Digital Magazine

5 Tips When Starting a Succession Planning Program in your Organization

By Jackie Danbury, Director of People & Culture, Pro Tapes & Specialties, Inc.

According to data from the United States Census Bureau, nearly a quarter of the manufacturing workforce in the United States is age 55 or older. Not only do these Baby Boomer retirements lead to hiring challenges, they could also result in the loss of substantial company and industry knowledge, if not successfully planned for in advance. This is the motivation behind our Succession Planning Program at Pro Tapes & Specialties, Inc.® We are now almost one year into our maiden voyage of succession planning, and I would like to share five tips I have learned from the process:

  1. A position does not need to be filled with the same duties and responsibilities that exist currently. This is a good opportunity to evaluate what is and is not being done, and redistribute work if necessary.
  2. When discussing potential successors, get input from a variety of sources – 360 Feedback Surveys are a great way to gather confidential information from employees throughout the organization. The results could either support or alter your successor decision.
  3. Have conversations with potential successors to ensure they are even interested in moving to another role and assuming other responsibilities. Sometimes, people are happy as individual contributors, and that is OK. We set others up for failure if we assume they want more at this point in their career. Also, if an employee passes on the successor opportunity now, do not assume that is always going to be the case – their answer could change based on their personal situation, their skillset, their desire, etc.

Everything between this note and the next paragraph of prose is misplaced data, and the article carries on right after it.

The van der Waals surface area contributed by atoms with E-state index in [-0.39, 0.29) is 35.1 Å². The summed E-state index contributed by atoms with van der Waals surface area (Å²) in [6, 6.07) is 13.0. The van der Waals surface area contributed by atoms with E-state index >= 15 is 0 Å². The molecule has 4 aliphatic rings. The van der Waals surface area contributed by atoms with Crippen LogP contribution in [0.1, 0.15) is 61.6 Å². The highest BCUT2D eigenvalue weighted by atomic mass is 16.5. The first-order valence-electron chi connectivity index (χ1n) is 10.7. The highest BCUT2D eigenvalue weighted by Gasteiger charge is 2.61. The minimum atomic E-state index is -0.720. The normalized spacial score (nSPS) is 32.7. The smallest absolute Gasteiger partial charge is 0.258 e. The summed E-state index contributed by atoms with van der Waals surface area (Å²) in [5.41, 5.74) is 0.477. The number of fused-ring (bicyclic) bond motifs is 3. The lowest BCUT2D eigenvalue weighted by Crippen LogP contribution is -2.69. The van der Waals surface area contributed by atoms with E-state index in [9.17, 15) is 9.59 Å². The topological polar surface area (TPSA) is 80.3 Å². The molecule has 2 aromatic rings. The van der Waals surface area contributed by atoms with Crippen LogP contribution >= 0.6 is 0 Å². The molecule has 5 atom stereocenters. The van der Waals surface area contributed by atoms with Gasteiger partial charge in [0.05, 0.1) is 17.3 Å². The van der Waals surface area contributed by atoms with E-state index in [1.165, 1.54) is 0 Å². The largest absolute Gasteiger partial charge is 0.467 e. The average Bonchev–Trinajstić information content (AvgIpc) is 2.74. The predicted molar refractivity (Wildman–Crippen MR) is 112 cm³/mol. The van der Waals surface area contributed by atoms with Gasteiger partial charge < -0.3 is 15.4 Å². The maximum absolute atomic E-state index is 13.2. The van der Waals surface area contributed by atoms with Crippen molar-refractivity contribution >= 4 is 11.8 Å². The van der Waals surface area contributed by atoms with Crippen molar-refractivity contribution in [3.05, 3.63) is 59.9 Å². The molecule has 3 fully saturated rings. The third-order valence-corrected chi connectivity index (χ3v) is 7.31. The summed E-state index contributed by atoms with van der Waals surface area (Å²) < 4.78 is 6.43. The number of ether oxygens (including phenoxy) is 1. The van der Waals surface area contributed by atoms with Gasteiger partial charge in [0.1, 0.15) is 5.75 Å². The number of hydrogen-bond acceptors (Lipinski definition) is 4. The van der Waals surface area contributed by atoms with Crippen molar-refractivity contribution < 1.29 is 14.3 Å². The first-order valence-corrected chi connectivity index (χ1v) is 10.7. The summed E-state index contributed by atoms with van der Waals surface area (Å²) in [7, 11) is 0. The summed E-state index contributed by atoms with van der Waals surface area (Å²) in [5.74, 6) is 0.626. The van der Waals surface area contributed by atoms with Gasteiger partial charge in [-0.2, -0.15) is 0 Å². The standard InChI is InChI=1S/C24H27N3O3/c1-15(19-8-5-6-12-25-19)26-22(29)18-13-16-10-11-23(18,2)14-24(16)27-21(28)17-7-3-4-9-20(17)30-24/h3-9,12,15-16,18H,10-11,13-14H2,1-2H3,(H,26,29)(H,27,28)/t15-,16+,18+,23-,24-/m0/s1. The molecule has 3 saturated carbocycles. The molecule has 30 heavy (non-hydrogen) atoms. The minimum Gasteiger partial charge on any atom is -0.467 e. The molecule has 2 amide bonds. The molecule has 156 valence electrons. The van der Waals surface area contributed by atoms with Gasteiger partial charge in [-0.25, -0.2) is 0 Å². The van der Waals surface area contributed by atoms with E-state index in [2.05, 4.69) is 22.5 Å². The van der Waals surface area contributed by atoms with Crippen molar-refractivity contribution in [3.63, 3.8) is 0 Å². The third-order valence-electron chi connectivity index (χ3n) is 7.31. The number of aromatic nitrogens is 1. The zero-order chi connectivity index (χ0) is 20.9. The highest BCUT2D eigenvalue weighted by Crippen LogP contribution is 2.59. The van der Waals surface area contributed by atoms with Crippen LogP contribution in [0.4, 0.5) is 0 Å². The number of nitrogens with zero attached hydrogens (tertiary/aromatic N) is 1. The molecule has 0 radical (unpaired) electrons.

4. A succession plan cannot be a static document that is completed once a year, or less. It must be a process that is repeated frequently, given the changing needs of the business and its employees. The program should be process-oriented, but also fluid.
  5. A robust succession plan affects almost every aspect of Human Resources, especially recruiting, training and employee engagement. All of these specialties must work together to ensure the company is prepared for the future.

Succession planning is certainly about playing the long game. You will not see the results of your efforts right away, but know that the work being done today will have an impact on the organization for years to come!

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